(A–D) Preparation steps of pericardial specimens; intact pericardium (A), strips of pericardium (B), dog-shaped specimens obtained from the strips (C), specimen mounted into the clamps of the uniaxial test machine (D). (E) Representative curves showing the stress/strain relationship of fresh, DE and DE/CR samples. (F) Graphical representation of the six mechanical parameters obtained for fresh, DE and DE/CR samples: elastic modulus at low (Elow) and high (Ehigh) strain values, transition stress (σtrans) and strain (εtrans), maximum tensile stress (σmax) and strain (εmax). Results are graphically represented with inter-quartile range box plots and whiskers indicating 10th and 90th percentile, plus outlier values (•). Continuous lines in box plots indicate median values of each data set, while crosses indicate mean of the same data. None of these values in DE or DE/CR samples were significantly different from fresh tissue values as verified by Kruskall-Wallis test (n = 15, fresh samples; n = 36, DE samples; n = 41, DE/CR samples; pericardial tissues from 3 independent cadaveric donors).
Immunological compatibility of decellularized pericardium, before and after cryopreservation
The immunological compatibility of human- and animal-derived pericardium has been previously tested by transplantation in animals, where the reaction of the host against the graft, and the graft calcification were assessed mainly by ex-post histological analysis of inflammatory/immune cells invasion , –. To assess whether the decellularization and the decellularization/cryopreservation procedure of the human pericardium adopted in the present study led to changes in the tissue immune-tolerance, we adopted a similar strategy. Fresh, DE and DE/CR pericardium fragments were transplanted in subcutaneous position into immune-competent mice for 30 and 60 days followed by histology, immunohistochemistry and analysis of inflammatory-competent cells in peripheral circulation. As shown in Figure 4A, the histological appearance of DE and DE/CR samples was strikingly different from that of the fresh tissue. In fact, high levels of round cells with macrophage/lymphocyte morphology, forming deep layers of granulation tissue were observed in fresh pericardium samples; by contrast an overall lower number of cells with a predominant spindle-shape morphology and elongated nuclei, was observed in in DE and DE/CR samples. Of note, foci of donor-derived inflammatory cells infiltration and tissue matrix reabsorption were never observed in any of the DE and DE/CR samples explanted from mice at both time points, indicating a high - but not different - degree of compatibility of DE and DE/CR vs. fresh pericardium. To confirm the overall lower infiltration by host cells, an automatic counting of cellular nuclei was performed in fixed area images (0.15 µm2) of hematoxyilin/eosin stained sections of fresh, DE and DE/CR samples. Results of this survey confirmed an overall lower presence of cells in DE and DE/CR compared with fresh pericardial samples (Fig. 4B).
(A) Left panels show low magnification of fresh, DE and DE/CR pericardium after recovery from the subcutaneous position at 60 days. It is evident an overall higher number of cells in fresh vs. DE and DE/CR samples. Foci of inflammation with signs of tissue absorption were often observed in fresh samples, while these were never found in both DE and DE/CR tissues, indicating lower rejection. Panels on the right show high magnification of the yellow-boxed areas in left panels. It is evident that in fresh samples, infiltration was mainly due to cells with round nuclei, resembling inflammatory cells (green arrows), while the majority of infiltrating cells in DE and DE/CR pericardium specimens had elongated nuclei, resembling fibroblasts (red arrows). (B) Quantification of infiltrating cells was performed by computer assisted nuclei counting after appropriate filtering of the B/W images. Picture at the top is a 0.15 mm2 micrograph where nuclei were automatically recognized and contoured in yellow by Image-J software; box-plot in the bottom indicates the results of nuclei counting at 30 and 60 days in fresh, DE and DE/CR samples. Results are graphically represented with inter-quartile range box plots and whiskers indicating 10th and 90th percentile. Continuous lines in box plots indicate median values of each data set, while crosses indicate mean of the same data. * indicates P<0.05 for statistical comparison of fresh vs. DE and DE/CR samples at both time points by Kruskall-Wallis test with Dunn's post-hoc analysis (5≤n≤8).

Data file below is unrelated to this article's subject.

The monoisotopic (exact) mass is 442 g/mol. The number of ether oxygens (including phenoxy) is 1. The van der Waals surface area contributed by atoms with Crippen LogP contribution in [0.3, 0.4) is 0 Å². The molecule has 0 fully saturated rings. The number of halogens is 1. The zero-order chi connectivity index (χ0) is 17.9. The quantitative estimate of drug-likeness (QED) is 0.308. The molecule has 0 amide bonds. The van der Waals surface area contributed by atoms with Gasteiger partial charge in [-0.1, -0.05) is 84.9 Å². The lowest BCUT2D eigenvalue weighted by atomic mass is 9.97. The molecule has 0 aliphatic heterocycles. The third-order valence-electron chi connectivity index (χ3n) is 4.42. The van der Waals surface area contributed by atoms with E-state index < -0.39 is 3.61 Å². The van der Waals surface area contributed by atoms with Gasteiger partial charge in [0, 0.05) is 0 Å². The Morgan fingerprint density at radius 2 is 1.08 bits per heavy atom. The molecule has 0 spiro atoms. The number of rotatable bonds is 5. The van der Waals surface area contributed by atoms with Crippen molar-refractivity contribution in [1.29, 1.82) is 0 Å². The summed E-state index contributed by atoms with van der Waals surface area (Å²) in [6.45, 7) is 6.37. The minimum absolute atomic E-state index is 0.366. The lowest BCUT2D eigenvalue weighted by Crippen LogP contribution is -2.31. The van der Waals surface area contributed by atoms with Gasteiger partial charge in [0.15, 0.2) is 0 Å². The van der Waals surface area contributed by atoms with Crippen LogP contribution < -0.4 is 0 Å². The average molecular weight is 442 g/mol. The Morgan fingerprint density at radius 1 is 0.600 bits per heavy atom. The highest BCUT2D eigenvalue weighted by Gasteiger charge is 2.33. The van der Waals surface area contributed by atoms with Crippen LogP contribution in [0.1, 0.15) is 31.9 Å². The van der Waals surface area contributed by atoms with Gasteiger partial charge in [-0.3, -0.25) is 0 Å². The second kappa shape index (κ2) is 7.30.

We and others have found that patients receiving allograft valve transplantation show increased serum levels of anti HLA-1 antibodies  and of circulating cytotoxic and helper T-lymphocytes (CTLs, HTLs) , .
Since an elevation of inflammatory markers and immune cell circulation has been indicated as one of the main causes of SVD, a time course analysis of circulating T-lymphocytes was performed in blood samples obtained from mice receiving fresh, DE and DE/CR pericardium at 15, 30, 45 and 60 days after implantation. As a reference for the dynamics of the T-cell mediated rejection of pericardial tissue, the relative ratio of the CD4+/CD8+ lymphocytes was calculated after appropriate recognition of total circulating T-lymphocytes stained with the pan T-cell marker CD3. As shown in Figure 5, a statistically significant decrease of this ratio, caused by a relative increase of circulating CD8+ cells, was observed at all times in mice receiving fresh pericardial samples. By contrast, a constant CD4+/CD8+ cell ratio around or above 3 was observed in mice implanted with DE or DE/CR, suggesting absence of a strong T-cell-mediated immune response. Finally, no statistically significant difference between DE and DE/CR receiving mice was observed, suggesting that cryopreservation did not alter the immunological compatibility of human decellularized pericardium.